1. Sometimes it just seems that math can be a religion of sorts for a certain class of people, but as you have mentioned, we don’t deal with faith, we have concrete facts. For example many people say that the digits of $latex\pi $ execute a kind of mystical aura, but for me personally its just something which is part of the exquisite beauty of the world of mathematics.

  2. Narayanan says:

    What you have said about Buddhism is also /even more true for Hinduism if one can consider it as a religion. For example in Bhagavad gita, Krihsna after telling him about his views on Dharma and Karma, finishes with the statement
    that you should carefully and critically think about what I told you and do what seems right to you. Similar is the views that one can see in Upanishads and the like texts of Hinduism. In fact if you look at the development of Indian philosophy itself, you can see that this view is present in Vedic period itself as nyaya (logic), sankya (observation, enumeration and deduction), mimamsa (investigation) tries to analyse critically the vedic/later knowledge in different ways. Unlike in most other religions, these were accepted to be part of Hinduism itself.

    In fact in Buddhism after the time of Buddha, there is not as much freedom as in Hinduism to decide for yourself what is right and what is wrong.

    Of course Hinduism is not a religion in the sense of western religions. In fact most of Indian origin religions are not comparable to western religions.

    • Yes, I completely agree. The debate about science and religion is in my view badly distorted because people take “religion” to mean one of the “religions of the book” and fail to notice that there are more open and accepting ways to relate to the transcendent.

  3. If you put anything on the web, you expect that it will be copied. I already told the story of Neill’s illustration for the story about R. C. Bose working in the fields.

    You might like to take a look here:

    http://mum-anu.in/my-blog-2/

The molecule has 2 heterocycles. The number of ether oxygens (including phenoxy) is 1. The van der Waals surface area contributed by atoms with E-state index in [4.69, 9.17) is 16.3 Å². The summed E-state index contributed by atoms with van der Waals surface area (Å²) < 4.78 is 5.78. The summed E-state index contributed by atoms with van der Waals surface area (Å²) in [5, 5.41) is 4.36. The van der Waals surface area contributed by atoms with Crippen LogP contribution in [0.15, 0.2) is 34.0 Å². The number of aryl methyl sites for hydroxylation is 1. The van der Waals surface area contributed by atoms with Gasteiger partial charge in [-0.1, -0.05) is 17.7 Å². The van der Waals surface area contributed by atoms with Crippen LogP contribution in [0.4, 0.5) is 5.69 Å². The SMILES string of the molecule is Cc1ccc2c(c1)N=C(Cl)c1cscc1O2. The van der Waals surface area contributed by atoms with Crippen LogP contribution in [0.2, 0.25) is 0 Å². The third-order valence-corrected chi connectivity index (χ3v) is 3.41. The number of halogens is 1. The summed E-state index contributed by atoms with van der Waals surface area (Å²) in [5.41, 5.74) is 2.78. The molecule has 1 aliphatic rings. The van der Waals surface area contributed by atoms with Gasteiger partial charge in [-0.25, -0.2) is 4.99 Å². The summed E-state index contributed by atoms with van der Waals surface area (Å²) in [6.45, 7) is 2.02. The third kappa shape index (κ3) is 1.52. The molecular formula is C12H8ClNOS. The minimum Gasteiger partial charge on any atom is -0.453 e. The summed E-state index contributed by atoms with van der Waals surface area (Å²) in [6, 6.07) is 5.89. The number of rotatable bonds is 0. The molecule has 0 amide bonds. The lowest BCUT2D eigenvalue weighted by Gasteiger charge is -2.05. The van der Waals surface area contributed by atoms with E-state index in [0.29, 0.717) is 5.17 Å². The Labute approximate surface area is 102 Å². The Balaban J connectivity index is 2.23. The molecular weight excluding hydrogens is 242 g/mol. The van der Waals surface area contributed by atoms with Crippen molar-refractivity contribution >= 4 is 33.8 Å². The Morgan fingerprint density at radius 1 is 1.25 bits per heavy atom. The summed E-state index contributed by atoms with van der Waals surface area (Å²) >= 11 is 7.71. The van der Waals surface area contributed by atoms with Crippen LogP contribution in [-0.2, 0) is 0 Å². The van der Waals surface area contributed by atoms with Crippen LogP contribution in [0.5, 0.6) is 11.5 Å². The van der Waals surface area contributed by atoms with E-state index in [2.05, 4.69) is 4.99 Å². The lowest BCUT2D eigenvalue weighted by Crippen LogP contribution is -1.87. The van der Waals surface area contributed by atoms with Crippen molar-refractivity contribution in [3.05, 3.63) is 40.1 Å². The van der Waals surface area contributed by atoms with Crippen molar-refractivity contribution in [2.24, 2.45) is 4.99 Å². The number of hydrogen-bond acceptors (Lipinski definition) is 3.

You will find this post, with minor modification (“my daughter” has become “my little cousin”), even using my banner and claiming to have taught the Oxford student referred to in the last paragraph.

  4. Ross Graham says:

    Religion is based on faith, correct? So what is an axiom if not an article of faith? It cannot be proven, but is instead accepted as true and used as a tool for proof of theorems, etc.

    #3 below is the key one here, since without it one can of course prove that “1” is equal to “0” (and by induction that all numbers are = “0”).
    E.G.
    1. “There is a number “0” such that 0*a = 0 for all a an element of the Reals”
    2. “There is a number “1” such that 1*a = a for all a an element of the Reals”
    3. “0 and 1 are not equal”

    • I’m afraid I disagree. I have many reasons, which I might write up at some point; here are two.
      First, if (say) the axioms of group theory are articles of faith, and so group theory a kind of religion, then semigroup theorists (who deny the inverse law) and quasigroup theorists (who deny the associative law) would be regarded as heretics. On the evidence of the reaction of the Catholic church to Arians, Pelagians, Cathars and Protestants (among others), the group theorists would use all possible methods (not excluding war and torture) to suppress them. When I think of myself, Joao Araujo and Michael Kinyon discussing mathematics together, it is clear that nothing is further from the truth.
      Second, if the axioms for a group were articles of faith, surely the person who brought the stone tablets down from the mountain would be revered? This is what Alexander Masters thought, when he wrote his biography of Simon Norton, “The Genius in my Basement”. He was amazed and disappointed that Simon didn’t know when and by whom the axioms for a group were first written down. But that, as Norton and every group theorist knows, is not how you do group theory!

      • Ross Graham says:

        I am not certain I understand enough about religion OR group theory to fully understand your answer. But I will take it on faith that you are correct :)

  5. Sattar says:

    could one not say that due to the use of zero in mathematics that there in inherently faith as zero does not actually exist in our real world. In our world we have Infinitesimals but no zero its use in mathematics makes maths a faith.

    • Zero doesn’t exist in the real world? How much did you pay me to approve your comment then?
      Seriously, though, I don’t need to believe in zero in order to reason about it. Euclid proved that there are infinitely many primes by supposing that there are only finitely many and reasoning about the finite list of primes.
      And furthermore, saying that there exist infinitesimals in the real world is a much more drastic act of faith. Many cosmologists now think that the universe is discrete!